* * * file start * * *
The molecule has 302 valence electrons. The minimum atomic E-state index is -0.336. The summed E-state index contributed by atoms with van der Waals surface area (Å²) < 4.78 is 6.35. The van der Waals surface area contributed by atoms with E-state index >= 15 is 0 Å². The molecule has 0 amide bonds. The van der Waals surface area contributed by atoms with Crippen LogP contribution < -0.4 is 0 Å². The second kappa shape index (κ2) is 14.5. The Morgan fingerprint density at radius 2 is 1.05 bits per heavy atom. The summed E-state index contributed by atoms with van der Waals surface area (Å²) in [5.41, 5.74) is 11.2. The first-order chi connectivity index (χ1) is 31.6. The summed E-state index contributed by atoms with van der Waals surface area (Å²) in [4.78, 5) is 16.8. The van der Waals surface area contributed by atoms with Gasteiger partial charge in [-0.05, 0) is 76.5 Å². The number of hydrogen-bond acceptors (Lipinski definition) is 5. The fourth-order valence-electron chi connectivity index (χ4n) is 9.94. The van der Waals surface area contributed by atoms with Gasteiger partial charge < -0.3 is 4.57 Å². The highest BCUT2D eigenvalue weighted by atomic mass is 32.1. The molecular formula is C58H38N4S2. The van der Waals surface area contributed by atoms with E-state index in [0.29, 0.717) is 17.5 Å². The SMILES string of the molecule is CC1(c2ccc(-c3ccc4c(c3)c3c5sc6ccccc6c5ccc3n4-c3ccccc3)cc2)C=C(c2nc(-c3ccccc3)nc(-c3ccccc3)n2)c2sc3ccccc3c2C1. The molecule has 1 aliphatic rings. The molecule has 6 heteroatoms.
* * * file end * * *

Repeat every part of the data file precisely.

The molecule has 302 valence electrons. The minimum atomic E-state index is -0.336. The summed E-state index contributed by atoms with van der Waals surface area (Å²) < 4.78 is 6.35. The van der Waals surface area contributed by atoms with E-state index >= 15 is 0 Å². The molecule has 0 amide bonds. The van der Waals surface area contributed by atoms with Crippen LogP contribution < -0.4 is 0 Å². The second kappa shape index (κ2) is 14.5. The Morgan fingerprint density at radius 2 is 1.05 bits per heavy atom. The summed E-state index contributed by atoms with van der Waals surface area (Å²) in [5.41, 5.74) is 11.2. The first-order chi connectivity index (χ1) is 31.6. The summed E-state index contributed by atoms with van der Waals surface area (Å²) in [4.78, 5) is 16.8. The van der Waals surface area contributed by atoms with Gasteiger partial charge in [-0.05, 0) is 76.5 Å². The number of hydrogen-bond acceptors (Lipinski definition) is 5. The fourth-order valence-electron chi connectivity index (χ4n) is 9.94. The van der Waals surface area contributed by atoms with Gasteiger partial charge < -0.3 is 4.57 Å². The highest BCUT2D eigenvalue weighted by atomic mass is 32.1. The molecular formula is C58H38N4S2. The van der Waals surface area contributed by atoms with E-state index in [0.29, 0.717) is 17.5 Å². The SMILES string of the molecule is CC1(c2ccc(-c3ccc4c(c3)c3c5sc6ccccc6c5ccc3n4-c3ccccc3)cc2)C=C(c2nc(-c3ccccc3)nc(-c3ccccc3)n2)c2sc3ccccc3c2C1. The molecule has 1 aliphatic rings. The molecule has 6 heteroatoms.